It’s no secret that digital music sales are down, and the guilty party seems obvious: the streaming economy ushered in by the advent of streaming services. The only question now is the same one that’s dogged the industry for the last 15 years — namely, how do we stop the bleeding?
In a recent column for Forbes, Bobby Owsinski referenced unnamed sources who suggest that, in an effort to shore up flagging download sales, Apple will soon introduce a hi-res option for audiophile iTunes customers. It’d be more expensive, of course, but that isn’t what Owsinski sees as the biggest problem with the idea. As he puts it:
[T]he majority of buyers probably aren’t interested in the higher fidelity in the first place, and would rather pay the least amount of money possible if they choose to make a purchase at all. Then the fact of the matter is that many pop-oriented tracks aren’t recorded that well to begin with, or use distorted samples or loops that probably won’t provide much of a difference in the end for the average listener. Buy one hi-res track that doesn’t seem worth it and you’ll probably never buy another again.
There’s obviously a market for hi-res audio, hence the eyebrow-raising $6 million sum raised during pre-orders for Neil Young’s much-ballyhooed (but still unheard) PonoMusic player. Still, I’m inclined to agree with Owsinski that a 24-bit upgrade would prove to be “only a temporary ace in the hole” for Apple at best — and not just because a substantial portion of the digital marketplace is perfectly happy with the audio quality they already have.
The real problem here is that the industry has saturated consumers with so much music that they’ve outpaced demand — and given that we’re talking about a product that’s hardwired into the fundamental neuroanatomy of our happiness and well-being, that’s saying an awful lot. For casual consumers, there’s basically no reason to buy music anymore; if you want to hear something, you can probably find it through any one of a dozen free or subscription-based services, and even on the off chance that you can’t, those services are more than happy to recommend something else to keep you distracted.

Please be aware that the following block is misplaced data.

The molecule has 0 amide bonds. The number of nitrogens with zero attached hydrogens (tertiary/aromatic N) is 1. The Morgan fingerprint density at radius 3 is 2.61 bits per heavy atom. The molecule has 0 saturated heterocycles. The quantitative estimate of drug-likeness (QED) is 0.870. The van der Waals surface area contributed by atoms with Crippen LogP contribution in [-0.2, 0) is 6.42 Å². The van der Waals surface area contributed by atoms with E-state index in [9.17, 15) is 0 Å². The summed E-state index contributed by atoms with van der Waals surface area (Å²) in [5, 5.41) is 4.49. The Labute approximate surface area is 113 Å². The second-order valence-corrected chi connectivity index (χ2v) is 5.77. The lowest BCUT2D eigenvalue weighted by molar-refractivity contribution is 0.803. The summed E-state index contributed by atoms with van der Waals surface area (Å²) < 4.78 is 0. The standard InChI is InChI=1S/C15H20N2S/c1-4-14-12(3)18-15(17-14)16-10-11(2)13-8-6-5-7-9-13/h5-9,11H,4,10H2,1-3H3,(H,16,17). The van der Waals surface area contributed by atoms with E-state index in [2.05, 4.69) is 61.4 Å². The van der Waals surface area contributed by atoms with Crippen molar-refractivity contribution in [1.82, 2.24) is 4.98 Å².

There are more than 20 million songs floating around on Spotify alone — so many that there’s an entire service dedicated to serving up only the tracks no one else has ever played. I don’t know how many music videos are kicking around on YouTube, but the site claims to be taking in 100 hours of video uploads every minute, so you can imagine — and have most likely taken full advantage — of the free and easy songs on offer over there.
There’s a disconnect here, one that I alluded to in my review of the recent 78 Project compilation. To *ahem* quote myself: “Music isn’t supposed to beg for us to love it; it’s supposed to dance away, just out of reach, and make us want it before it gives in.” The problem, in other words, isn’t that we aren’t getting enough of anything — including audio fidelity (sorry, Neil). It’s that all the artificial gateways that used to stand between our ears and outright gluttony have been demolished, and as much as we still enjoy talking about/curating/streaming/sometimes downloading music, it’s rare for us to be reminded of what it’s like to crave it.